This article is part of a series around bridging synchronous and asynchronous learning, including guides on questioning and discussion, learning activities, and assessment and feedback. To learn more about the basis for synchronous and asynchronous learning, see our guide here.
There is no one-size-fits-all solution for dividing direct instruction across synchronous and asynchronous modalities. Depending on the course content and learning objectives, instructors may opt to use an asynchronous class (pre-recorded video) to introduce content and a synchronous class for Q&A and activities to support understanding. Alternatively, they may use a synchronous class (live lecture) to introduce content and assign an asynchronous discussion activity to support understanding. Here we present some challenges and promising practices around direct instruction in digital environments.
Challenge: Engage students during lectures
- Make lectures as interactive as possible (Course Hero Virtual Education Summit ’20)
- For live Lectures:
- Use polls (e.g. Google Forms, Mentimeter, Poll Everywhere, Zoom polls) to ask content related questions, to assess for misconceptions, or for community building (to ask fun/less serious questions), interspersed throughout the lecture
- Make sure there is an avenue for students to ask questions. For example:
- Have students utilize the chat function, a course Slack channel, or a shared Google doc for sharing questions and ideas. Make students aware of the avenue by which they can ask questions.
- If you have a TA or DA, they can serve as moderator, helping to monitor and bring forward questions and ideas from the chat. Have the moderator keep track of all questions in a Google doc, group questions by topics, and share them with the lecturer at specific points in the class
- As a lecturer, stop regularly to take student questions
- If you are unable to address all questions during the lecture, you can provide answers later on in a follow-up email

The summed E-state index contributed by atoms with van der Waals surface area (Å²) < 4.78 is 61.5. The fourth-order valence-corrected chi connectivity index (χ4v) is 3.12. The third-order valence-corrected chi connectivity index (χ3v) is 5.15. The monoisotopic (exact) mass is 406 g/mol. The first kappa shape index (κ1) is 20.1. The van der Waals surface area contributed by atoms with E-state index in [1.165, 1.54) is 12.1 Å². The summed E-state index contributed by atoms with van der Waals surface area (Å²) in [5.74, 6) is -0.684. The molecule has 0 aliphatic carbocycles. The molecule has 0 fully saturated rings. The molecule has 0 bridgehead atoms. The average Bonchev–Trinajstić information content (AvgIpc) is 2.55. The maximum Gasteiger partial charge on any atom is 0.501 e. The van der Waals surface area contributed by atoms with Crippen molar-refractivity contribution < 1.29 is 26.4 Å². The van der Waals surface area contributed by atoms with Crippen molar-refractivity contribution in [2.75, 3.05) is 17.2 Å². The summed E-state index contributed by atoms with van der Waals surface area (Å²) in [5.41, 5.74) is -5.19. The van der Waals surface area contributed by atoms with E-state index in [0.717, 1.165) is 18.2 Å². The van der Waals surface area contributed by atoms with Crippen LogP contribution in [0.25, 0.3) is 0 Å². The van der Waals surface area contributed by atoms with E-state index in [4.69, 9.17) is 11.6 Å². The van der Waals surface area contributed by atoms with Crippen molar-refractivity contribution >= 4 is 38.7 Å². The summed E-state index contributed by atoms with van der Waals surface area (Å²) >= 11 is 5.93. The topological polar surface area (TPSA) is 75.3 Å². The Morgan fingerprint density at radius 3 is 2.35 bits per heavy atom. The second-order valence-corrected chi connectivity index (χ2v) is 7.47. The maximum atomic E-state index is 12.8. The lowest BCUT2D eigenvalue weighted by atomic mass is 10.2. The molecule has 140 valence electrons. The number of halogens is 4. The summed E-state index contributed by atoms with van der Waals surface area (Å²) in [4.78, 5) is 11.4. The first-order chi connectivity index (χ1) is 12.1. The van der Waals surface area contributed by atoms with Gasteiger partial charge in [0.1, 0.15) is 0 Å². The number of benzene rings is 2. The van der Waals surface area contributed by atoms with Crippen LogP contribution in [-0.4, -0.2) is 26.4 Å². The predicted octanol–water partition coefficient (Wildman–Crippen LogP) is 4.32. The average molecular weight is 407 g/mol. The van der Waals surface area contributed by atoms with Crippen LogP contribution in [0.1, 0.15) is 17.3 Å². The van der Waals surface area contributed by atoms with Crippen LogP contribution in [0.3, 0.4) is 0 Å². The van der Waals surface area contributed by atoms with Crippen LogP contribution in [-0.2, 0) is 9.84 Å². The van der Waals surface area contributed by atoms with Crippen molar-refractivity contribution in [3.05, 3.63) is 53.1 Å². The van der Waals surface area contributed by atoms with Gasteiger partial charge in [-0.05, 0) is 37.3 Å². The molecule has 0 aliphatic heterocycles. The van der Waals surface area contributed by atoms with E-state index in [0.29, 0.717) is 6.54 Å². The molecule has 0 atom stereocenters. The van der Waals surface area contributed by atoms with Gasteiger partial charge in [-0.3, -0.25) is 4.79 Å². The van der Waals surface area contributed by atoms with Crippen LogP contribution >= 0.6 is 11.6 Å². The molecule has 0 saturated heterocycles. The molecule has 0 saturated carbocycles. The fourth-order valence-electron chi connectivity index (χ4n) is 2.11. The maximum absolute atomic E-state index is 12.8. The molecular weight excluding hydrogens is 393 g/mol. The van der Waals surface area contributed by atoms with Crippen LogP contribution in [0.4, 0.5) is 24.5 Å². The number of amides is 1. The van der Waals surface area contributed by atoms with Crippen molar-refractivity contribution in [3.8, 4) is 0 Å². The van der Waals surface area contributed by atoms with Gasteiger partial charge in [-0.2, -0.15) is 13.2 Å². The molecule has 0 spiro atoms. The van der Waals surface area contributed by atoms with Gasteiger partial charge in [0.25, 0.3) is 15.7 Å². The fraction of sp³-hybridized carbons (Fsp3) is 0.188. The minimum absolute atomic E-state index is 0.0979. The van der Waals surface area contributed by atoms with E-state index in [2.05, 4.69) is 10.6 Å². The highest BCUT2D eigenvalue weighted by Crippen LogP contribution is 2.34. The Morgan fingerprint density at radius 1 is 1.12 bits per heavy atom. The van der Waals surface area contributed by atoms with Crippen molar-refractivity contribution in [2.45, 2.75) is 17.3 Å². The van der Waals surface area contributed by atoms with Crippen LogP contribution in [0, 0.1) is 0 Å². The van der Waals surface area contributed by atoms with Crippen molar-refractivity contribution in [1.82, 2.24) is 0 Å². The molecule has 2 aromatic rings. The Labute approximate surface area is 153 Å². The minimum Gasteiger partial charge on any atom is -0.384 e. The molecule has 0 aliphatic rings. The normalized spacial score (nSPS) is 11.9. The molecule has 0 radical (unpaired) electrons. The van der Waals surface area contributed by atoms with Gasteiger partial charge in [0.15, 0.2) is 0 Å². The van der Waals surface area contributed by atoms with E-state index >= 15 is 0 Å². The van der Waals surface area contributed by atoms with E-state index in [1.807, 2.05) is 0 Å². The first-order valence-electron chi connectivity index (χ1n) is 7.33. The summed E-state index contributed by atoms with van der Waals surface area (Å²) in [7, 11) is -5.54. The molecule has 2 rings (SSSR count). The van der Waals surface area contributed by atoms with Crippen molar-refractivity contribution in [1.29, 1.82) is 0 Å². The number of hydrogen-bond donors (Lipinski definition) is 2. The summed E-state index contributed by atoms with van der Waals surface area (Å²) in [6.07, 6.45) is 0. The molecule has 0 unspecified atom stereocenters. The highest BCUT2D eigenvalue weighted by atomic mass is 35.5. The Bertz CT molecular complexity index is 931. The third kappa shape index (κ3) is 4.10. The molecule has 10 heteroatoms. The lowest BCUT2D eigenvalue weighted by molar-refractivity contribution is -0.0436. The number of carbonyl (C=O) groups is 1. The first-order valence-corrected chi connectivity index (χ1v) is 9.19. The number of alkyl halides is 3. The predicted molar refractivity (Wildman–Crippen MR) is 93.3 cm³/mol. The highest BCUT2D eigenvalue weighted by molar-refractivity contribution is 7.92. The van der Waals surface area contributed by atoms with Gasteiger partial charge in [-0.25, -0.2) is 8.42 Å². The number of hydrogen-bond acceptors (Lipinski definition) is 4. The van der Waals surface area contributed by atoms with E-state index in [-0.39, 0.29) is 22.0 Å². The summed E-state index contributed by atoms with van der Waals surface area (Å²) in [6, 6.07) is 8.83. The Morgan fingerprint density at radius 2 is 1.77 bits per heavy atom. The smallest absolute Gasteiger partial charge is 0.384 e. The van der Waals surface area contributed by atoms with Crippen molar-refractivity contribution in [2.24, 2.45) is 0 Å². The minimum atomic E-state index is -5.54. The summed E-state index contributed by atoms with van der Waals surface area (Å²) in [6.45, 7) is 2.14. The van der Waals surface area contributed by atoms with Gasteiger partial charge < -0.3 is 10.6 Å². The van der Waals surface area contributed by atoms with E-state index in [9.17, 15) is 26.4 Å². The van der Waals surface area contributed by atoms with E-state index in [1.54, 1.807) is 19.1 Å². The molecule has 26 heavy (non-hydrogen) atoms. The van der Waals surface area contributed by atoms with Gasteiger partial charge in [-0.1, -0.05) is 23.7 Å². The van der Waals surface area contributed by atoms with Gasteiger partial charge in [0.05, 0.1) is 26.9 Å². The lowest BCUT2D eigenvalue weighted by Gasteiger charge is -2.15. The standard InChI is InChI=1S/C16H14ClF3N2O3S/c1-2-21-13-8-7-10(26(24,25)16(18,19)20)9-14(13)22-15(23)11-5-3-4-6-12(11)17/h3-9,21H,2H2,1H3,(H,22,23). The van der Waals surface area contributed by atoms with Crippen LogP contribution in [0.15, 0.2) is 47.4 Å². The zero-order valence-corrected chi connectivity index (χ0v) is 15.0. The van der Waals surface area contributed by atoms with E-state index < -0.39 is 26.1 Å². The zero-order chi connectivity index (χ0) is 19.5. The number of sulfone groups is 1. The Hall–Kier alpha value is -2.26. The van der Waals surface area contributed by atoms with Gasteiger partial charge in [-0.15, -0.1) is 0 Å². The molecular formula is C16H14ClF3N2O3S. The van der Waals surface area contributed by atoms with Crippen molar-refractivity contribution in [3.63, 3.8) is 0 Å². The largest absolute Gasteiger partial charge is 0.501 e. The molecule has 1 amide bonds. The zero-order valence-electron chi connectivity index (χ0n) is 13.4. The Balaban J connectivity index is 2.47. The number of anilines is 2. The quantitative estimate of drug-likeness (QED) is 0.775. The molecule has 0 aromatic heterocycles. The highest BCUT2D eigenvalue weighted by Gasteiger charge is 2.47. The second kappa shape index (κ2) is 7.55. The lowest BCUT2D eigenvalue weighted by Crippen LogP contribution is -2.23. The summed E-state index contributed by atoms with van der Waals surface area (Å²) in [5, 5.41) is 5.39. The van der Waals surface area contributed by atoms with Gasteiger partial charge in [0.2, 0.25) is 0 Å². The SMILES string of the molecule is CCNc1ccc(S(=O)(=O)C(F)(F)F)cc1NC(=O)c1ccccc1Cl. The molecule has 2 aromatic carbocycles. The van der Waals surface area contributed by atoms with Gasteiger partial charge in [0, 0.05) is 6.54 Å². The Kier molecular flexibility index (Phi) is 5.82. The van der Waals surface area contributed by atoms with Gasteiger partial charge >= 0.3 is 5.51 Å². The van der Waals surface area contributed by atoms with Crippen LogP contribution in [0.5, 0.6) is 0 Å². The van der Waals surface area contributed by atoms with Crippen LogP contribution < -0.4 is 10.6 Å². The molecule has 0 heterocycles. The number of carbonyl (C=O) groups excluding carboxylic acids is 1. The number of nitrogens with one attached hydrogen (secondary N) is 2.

- Invite students to keep their cameras on (if possible). Set up norms around the technology, such as use of status icons (Psychology Teaching Town Hall: Lessons Learned from Spring Online, July 29, 2020)
- Give students problems to work on that build on the lecture content. Encourage students to ask questions as they are working, then have students breakout into groups to share out and discuss how they reached the answer. Lecture for less time, and in shorter chunks.
- For pre-recorded lectures:
- Include prompts to pause the video and answer questions/do exercises to be debriefed and unpacked in the next session (Psychology Teaching Town Hall: Lessons Learned from Spring Online, July 29, 2020)
- Include in-video questions as part of the recorded lecture. For example, you can use Panopto to display the questions and connect student answers with a participation grade in Canvas
- Consider matching students who want to watch lectures together, which can build a sense of community and accountability (Psychology Teaching Town Hall: Lessons Learned from Spring Online, July 29, 2020)
- For live Lectures:
- Incorporate real-world examples and media to illustrate content
- For example, if you are teaching about poverty and inequality you can begin by asking students about channels through which COVID-19 has affected people and then share with them some standard poverty measures. A survey from Digital Promise found that of students whose instructor incorporated real world examples in Spring 2020, 67 percent were satisfied with the course, compared to 42 percent among those whose instructor did not (Digital Promise, 2020)
- Promote connection by adding a personal touch (e.g., adding a clip with your pet or kids, sharing a personal story) (Psychology Teaching Town Hall: Lessons Learned from Spring Online, July 29, 2020)
Challenge: Make sure session operations run smoothly
- Make live lecture materials available to students in case of connection problems
- Record live lectures and make them available through your Learning Management System for students with internet connection problems, those in different time zones, and to allow students the opportunity to review content
- If you use presentation slides, make these available for the students either before the lecture (allowing them to add notes) or after
- Set up a contingency plan for technical problems
- For example, if the main lecturer loses connectivity, another member of the teaching team is ready to take over the lecture (with previously shared access to slides, notes, etc.)
- For pre-recorded lectures:
- Depending on the content, preferably break up lectures into 7-15 minute videos by topic. This will make content more digestible and decrease upload time to your platform.
- Review videos for clarity and edit before uploading to remove mistakes and add professional elements such as intro music (Psychology Teaching Town Hall: Lessons Learned from Spring Online, July 29, 2020)
- If you offer a combination of synchronous and asynchronous classes, try to make any pre-recorded lectures covering material related to a given synchronous session are available at least one week in advance, giving students time to watch and come prepared to the live session
- Provide a space (e.g., Google Forms) to collect and answer student questions from the pre-recorded lecture or assigned readings in the live lecture.